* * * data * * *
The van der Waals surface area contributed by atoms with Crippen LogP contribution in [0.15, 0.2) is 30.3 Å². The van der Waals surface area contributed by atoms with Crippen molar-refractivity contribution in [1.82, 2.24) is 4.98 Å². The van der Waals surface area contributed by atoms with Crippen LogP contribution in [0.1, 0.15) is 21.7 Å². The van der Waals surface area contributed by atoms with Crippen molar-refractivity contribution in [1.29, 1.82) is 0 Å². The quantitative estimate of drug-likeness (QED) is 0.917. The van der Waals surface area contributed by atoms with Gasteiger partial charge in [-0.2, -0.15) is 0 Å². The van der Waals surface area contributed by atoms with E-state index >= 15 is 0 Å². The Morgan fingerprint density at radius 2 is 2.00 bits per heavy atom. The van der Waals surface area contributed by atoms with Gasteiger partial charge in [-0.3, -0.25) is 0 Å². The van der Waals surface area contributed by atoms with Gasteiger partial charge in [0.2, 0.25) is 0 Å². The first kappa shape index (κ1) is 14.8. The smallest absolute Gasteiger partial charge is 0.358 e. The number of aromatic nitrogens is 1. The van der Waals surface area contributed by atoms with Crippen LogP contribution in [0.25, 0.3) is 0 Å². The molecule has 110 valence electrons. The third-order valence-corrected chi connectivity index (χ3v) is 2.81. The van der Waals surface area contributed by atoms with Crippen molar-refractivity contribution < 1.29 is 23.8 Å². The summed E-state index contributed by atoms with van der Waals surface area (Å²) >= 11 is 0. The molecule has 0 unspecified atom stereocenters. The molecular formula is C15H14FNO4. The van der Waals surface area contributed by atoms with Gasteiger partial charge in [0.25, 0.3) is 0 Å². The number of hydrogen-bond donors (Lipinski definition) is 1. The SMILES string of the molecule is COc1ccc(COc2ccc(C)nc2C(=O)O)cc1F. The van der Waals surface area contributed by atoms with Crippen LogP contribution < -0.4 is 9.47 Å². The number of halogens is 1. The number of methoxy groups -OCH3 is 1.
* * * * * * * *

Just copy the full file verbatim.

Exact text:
The van der Waals surface area contributed by atoms with Crippen LogP contribution in [0.15, 0.2) is 30.3 Å². The van der Waals surface area contributed by atoms with Crippen molar-refractivity contribution in [1.82, 2.24) is 4.98 Å². The van der Waals surface area contributed by atoms with Crippen LogP contribution in [0.1, 0.15) is 21.7 Å². The van der Waals surface area contributed by atoms with Crippen molar-refractivity contribution in [1.29, 1.82) is 0 Å². The quantitative estimate of drug-likeness (QED) is 0.917. The van der Waals surface area contributed by atoms with Gasteiger partial charge in [-0.2, -0.15) is 0 Å². The van der Waals surface area contributed by atoms with E-state index >= 15 is 0 Å². The Morgan fingerprint density at radius 2 is 2.00 bits per heavy atom. The van der Waals surface area contributed by atoms with Gasteiger partial charge in [-0.3, -0.25) is 0 Å². The van der Waals surface area contributed by atoms with Gasteiger partial charge in [0.2, 0.25) is 0 Å². The first kappa shape index (κ1) is 14.8. The smallest absolute Gasteiger partial charge is 0.358 e. The number of aromatic nitrogens is 1. The van der Waals surface area contributed by atoms with Crippen LogP contribution in [0.25, 0.3) is 0 Å². The molecule has 110 valence electrons. The third-order valence-corrected chi connectivity index (χ3v) is 2.81. The van der Waals surface area contributed by atoms with Crippen molar-refractivity contribution < 1.29 is 23.8 Å². The summed E-state index contributed by atoms with van der Waals surface area (Å²) >= 11 is 0. The molecule has 0 unspecified atom stereocenters. The molecular formula is C15H14FNO4. The van der Waals surface area contributed by atoms with Gasteiger partial charge in [0.25, 0.3) is 0 Å². The number of hydrogen-bond donors (Lipinski definition) is 1. The SMILES string of the molecule is COc1ccc(COc2ccc(C)nc2C(=O)O)cc1F. The van der Waals surface area contributed by atoms with Crippen LogP contribution < -0.4 is 9.47 Å². The number of halogens is 1. The number of methoxy groups -OCH3 is 1.